This week, the United States Supreme Court declared in Bostock v. Clayton County, Georgia, No. 17-1618 (US, Jun. 15, 2020), that Title VII of the Civil Rights Act of 1964 protects individuals from being fired because they are homosexual or transgender. Title VII explicitly prohibits discrimination based on “race, color, religion, sex, or national origin,” but does not specifically name sexual orientation or gender identity as protected classes. However, in a 6-3 opinion written by Justice Neil Gorsuch, the Supreme Court ruled:
An employer who fires an individual for being homosexual or transgender fires that person for traits or actions it would not have questioned in members of a different sex. Sex plays a necessary and undisguisable role in the decision, exactly what Title VII forbids.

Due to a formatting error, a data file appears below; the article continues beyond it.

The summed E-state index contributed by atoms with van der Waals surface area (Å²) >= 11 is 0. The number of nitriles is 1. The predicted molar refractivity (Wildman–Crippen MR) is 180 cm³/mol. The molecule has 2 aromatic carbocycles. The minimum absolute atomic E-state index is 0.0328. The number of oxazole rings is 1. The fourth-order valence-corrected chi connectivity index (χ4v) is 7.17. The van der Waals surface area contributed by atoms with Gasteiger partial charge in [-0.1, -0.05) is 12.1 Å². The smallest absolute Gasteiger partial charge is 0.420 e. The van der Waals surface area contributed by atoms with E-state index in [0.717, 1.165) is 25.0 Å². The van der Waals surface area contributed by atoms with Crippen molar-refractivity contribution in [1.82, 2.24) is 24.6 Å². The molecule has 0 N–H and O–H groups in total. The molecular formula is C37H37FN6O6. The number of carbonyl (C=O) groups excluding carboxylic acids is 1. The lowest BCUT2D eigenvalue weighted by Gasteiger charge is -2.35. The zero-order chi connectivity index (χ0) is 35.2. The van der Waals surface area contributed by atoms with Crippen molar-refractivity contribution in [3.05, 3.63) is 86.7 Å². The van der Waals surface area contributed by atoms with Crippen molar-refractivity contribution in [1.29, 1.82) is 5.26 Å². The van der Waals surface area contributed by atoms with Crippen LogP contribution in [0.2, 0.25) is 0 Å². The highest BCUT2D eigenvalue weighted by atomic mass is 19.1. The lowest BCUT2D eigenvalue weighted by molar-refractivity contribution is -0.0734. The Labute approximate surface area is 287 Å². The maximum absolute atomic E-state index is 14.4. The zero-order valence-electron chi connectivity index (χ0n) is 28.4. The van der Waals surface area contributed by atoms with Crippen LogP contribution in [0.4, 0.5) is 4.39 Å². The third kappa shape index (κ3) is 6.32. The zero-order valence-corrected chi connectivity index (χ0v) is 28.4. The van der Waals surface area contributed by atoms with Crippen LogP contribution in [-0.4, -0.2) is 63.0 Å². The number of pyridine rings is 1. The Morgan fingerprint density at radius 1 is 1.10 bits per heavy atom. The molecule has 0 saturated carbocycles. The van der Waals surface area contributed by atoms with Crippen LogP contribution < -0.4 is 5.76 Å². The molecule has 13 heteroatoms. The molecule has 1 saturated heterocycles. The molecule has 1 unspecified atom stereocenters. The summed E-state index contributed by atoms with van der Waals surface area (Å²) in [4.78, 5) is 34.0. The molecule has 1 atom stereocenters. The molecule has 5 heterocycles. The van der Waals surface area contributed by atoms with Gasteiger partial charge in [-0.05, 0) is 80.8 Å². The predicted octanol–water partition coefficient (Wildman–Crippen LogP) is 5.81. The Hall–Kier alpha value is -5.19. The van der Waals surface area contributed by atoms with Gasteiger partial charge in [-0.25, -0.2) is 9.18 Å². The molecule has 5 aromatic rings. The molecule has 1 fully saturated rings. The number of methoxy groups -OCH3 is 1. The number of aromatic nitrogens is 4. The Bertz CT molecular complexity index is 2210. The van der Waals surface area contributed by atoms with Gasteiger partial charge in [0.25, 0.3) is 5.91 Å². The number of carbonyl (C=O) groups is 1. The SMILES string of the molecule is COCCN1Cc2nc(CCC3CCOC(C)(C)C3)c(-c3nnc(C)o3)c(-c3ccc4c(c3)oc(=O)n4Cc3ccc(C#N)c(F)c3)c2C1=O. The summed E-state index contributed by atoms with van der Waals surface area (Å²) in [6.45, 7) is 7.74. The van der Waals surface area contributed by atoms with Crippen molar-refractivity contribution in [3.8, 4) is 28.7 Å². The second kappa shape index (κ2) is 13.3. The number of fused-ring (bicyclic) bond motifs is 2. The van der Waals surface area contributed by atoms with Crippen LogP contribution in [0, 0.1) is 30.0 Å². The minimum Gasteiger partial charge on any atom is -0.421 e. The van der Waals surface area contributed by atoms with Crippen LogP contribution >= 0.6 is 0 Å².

Although the employers argued that such an interpretation is contrary to Congressional intent, Justice Gorsuch concluded the opinion, by stating:
[While] Title VII’s effects have unfolded with far-reaching consequences, some likely beyond what many in Congress or elsewhere expected[, …] none of this helps decide today’s cases. Ours is a society of written laws. Judges are not free to overlook plain statutory commands on the strength of nothing more than suppositions about intentions or guesswork about expectations. In Title VII, Congress adopted broad language making it illegal for an employer to rely on an employee’s sex when deciding to fire that employee. We do not hesitate to recognize today a necessary consequence of that legislative choice: An employer who fires an individual merely for being gay or transgender defies the law.
Bostock is a landmark ruling that will extend protections to millions of workers nationwide. As even the dissent recognized: “[The LGBT Community] can take pride in today's result.”
To read the full decision, click here.